Sources: Recipezaar, Monterey County Historical Society, Real California Cheese, San Francisco Gate, Cowgirl Creamery.
Cheese of the Month: Vella Dry Monterey Jack
You’d think the U.S. would have more Monterey Jack than Americans know what to do with; but even in a country where so many cheesemakers produce Jack, Vella Dry Monterey Jack stands out. The cheese is produced in small (eight-pound) wheels, which are soaked in brine for several days, then air-dried for a number of weeks. A special mixture of oil, black pepper and unsweetened cocoa powder is rubbed all over the exterior of the wheel, which is then aged for at least seven to 10 months. The theory is that the oil prevents cracks from forming in the rind of the cheese while the cheese loses moisture during the aging process and shrinks in size; the black pepper and unsweetened cocoa powder keep the oil droplets in a suspension and stop the oil from seeping through the rind into the paste (the interior of the cheese). I suspect that the black pepper may also serve as a deterrent for fungi, bacteria and other similar organisms as well.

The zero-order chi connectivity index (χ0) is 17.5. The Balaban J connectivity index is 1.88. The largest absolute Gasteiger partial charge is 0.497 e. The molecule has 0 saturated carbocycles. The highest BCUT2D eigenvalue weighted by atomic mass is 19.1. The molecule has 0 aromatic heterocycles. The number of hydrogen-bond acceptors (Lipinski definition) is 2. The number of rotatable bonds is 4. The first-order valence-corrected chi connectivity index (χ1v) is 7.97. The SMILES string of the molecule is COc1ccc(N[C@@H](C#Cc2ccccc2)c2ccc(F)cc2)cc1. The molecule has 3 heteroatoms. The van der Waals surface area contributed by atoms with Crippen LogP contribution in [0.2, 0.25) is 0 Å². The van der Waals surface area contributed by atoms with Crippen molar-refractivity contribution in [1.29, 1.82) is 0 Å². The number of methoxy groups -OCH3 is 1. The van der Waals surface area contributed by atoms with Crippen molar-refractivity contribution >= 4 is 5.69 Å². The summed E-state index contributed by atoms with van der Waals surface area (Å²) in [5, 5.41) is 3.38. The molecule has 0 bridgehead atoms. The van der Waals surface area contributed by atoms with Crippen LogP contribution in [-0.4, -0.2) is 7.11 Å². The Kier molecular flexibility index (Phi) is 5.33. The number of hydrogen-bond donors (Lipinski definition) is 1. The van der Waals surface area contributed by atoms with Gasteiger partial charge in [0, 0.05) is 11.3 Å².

- Vella Dry Monterey Jack. Vella Dry Monterey Jack is pale yellow in color, with a texture hard enough for grating (the texture is often appropriately compared to that of a good Parmigiano-Reggiano). Don’t expect to taste the black pepper or unsweetened cocoa rub in the cheese itself. The cheese has an excellent flavor: It’s sharper than standard Monterey Jack, with a nuttiness that the semisoft variety lacks. But the two types share versatility. Like its semisoft cousin, a good dry Jack can do almost anything in the kitchen. The cheesemaker suggests using it in toasted cheese sandwiches, soufflés, omelets, pasta, soups or tacos. Of course, you can also enjoy it by itself.
- Vella Special Select Dry Monterey Jack is aged for one-and-a-half to two years, creating a firmer texture and more complex flavors. It can enhance any cheese plate; the cheesemaker recommends it with fruit, wine and pasta entrées.